Contemporary reviewers sometimes gloss over these innovations, missing the significance of centering human experiences and relationships in interactive narratives in 1985. Perhaps it is because we see these things everywhere nowadays. It can be easy to miss the influence of A Mind Forever Voyaging because it is everywhere. It can be hard to find an absence from which we can begin, from which we can detect its presence.

It has problems as a video game, and some of those problems are serious. It is not always clear what data is and is not useful for Perry, which can lead to feelings of being stuck. There is a climactic puzzle that has no relationship to the gameplay in the rest of the game. A game should train the player for its endgame, which A Mind Forever Voyaging fails to do.

I encourage contemporary players to refer to the Invisiclues - written by Meretzky himself - when stuck. If you don't understand a word or phrase in a Shakespeare play, do you look it up? The language of 1980s interactive fiction can seem equally arcane. Sometimes, these old games can feel mechanically obsolete. Which is fine! We have resources to help us through them as needed.

Some critics have invested significant ink in characterizing the model of AI in AMFV as unrealistic or incredible, as if A Mind Forever Voyaging was ever meant to be about computers. Despite appearances, it is about human beings. Humans wielding power, humans making art, humans forging friendships and families. Humans getting old together, humans insisting - rather shockingly in this context - that care, thoughtfulness, and imagination are essential to well-lived lives.

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5 of 6 people found the following review helpful:
A Deserving Classic, October 3, 2019

I knew two things about the game before I started playing:

* There's not much of a "game" in it, with only a few puzzles near the end
* Steve Meretzky intended it as a blistering attack on Ronald Reagan's policies

The first point is definitely correct--most of the game feels of a piece with the more recent walking simulators, where the focus of the experience is just to explore an environment and get a general sense of what's happening. This isn't a complaint! Wandering Rockvil, watching the decay, was fascinating; the dread from witnessing just how bad things got was palpable.

For the second point, though... Maybe it's just a consequence of being 30-some years removed from Reagan and no longer viscerally angry about or afraid of his platform, but I had some quibbles about the politics--it's hard for me to draw a straight line between the Plan as described and a fascistic cult coming into power, for example. And since 2041 is pretty OK, wouldn't it be possible to implement the Plan now and then change course in 10 years? (Also, just from a writing perspective, the 2071 segment is so, so bleak, it's almost funny that Dr. Perelman's response is, "Well, maybe it turns a corner at the 50-year mark." (Spoiler - click to show)The state's running gladiator fights to punish ration cheats!)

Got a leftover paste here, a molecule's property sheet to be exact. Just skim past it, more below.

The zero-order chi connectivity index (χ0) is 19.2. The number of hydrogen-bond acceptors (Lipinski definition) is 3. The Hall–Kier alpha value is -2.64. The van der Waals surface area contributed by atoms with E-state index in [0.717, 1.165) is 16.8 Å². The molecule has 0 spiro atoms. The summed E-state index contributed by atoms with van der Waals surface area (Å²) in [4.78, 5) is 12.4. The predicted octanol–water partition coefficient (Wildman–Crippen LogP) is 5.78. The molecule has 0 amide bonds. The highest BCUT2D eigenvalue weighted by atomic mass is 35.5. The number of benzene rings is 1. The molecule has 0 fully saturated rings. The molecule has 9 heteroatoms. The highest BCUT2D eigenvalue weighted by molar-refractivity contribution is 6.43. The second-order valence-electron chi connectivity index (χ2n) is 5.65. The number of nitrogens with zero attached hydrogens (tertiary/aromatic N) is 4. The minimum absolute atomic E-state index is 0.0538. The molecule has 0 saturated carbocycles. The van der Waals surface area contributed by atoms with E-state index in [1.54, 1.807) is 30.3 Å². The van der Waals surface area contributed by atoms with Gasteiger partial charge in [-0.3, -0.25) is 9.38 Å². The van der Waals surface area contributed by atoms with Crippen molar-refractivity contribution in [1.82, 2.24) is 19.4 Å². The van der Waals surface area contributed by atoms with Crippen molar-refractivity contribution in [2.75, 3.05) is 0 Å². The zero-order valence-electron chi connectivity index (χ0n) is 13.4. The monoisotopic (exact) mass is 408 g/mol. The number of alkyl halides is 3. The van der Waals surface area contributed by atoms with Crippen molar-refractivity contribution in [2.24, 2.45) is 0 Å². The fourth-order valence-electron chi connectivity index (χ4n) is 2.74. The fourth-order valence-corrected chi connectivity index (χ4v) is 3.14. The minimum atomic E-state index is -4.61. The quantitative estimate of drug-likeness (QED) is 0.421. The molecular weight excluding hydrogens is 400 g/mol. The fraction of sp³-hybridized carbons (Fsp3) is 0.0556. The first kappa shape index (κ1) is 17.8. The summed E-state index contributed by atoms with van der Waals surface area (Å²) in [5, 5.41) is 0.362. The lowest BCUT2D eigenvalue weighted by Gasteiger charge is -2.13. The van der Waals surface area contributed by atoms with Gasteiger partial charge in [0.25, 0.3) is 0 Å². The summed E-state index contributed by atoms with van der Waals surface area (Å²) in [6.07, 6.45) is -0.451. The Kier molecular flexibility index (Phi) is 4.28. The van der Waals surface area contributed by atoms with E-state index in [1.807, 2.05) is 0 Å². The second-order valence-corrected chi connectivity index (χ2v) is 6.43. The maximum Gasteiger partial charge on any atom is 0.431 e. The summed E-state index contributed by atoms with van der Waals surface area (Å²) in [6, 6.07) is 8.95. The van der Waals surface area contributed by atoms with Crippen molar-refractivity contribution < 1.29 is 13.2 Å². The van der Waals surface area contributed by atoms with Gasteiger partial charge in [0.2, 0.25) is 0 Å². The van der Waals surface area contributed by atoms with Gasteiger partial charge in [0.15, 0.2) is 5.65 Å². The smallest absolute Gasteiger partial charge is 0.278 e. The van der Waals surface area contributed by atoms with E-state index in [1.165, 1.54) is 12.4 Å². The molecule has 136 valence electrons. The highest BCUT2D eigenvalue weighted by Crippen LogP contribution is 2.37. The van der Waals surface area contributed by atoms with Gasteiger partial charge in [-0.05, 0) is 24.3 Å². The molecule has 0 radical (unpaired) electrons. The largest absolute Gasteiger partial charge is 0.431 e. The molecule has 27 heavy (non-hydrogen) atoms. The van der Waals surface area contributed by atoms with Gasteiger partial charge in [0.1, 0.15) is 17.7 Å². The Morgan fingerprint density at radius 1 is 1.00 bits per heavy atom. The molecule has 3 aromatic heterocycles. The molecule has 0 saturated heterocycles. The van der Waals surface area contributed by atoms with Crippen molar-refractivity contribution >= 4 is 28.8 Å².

Despite my reservations there, I really did enjoy this game and have no qualms about recommending it.

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A Mind Forever Voyaging on IFDB

Recommended Lists

A Mind Forever Voyaging appears in the following Recommended Lists:

2020 Alternative Top 100 by Denk
(Created 24-Jul-2020) The purpose of this list is not to compete with the IFDB Top 100 but to provide an alternative view, which makes sense for some games. Philosophy: 1. If a game only has 5-star ratings, it is because the game hasn't...

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The following polls include votes for A Mind Forever Voyaging:

Dynamic open world IFs by Natrium729
I'm looking for good "open world" IFs, that is, IFs where the player can just wander and explore the world without necessarily following the main plot (think Elder Scrolls). They could take place on a planet, in a city, or even just in a...

Games that inspired you to MAKE a game. by MyTheory
Whether it was the witty dialogue, the charming atmosphere, or the cleverness of the puzzle - you played "this" game and it inspired you to write your own. Selfishly, I'm looking for my own inspiration, but I am also very, very curious...

Games with an evolving environment by Sorrel
I'm looking for IF where the setting constantly evolves/changes to either advance the plot or confuse the player. Something to the effect of Shade.

See all polls with votes for this game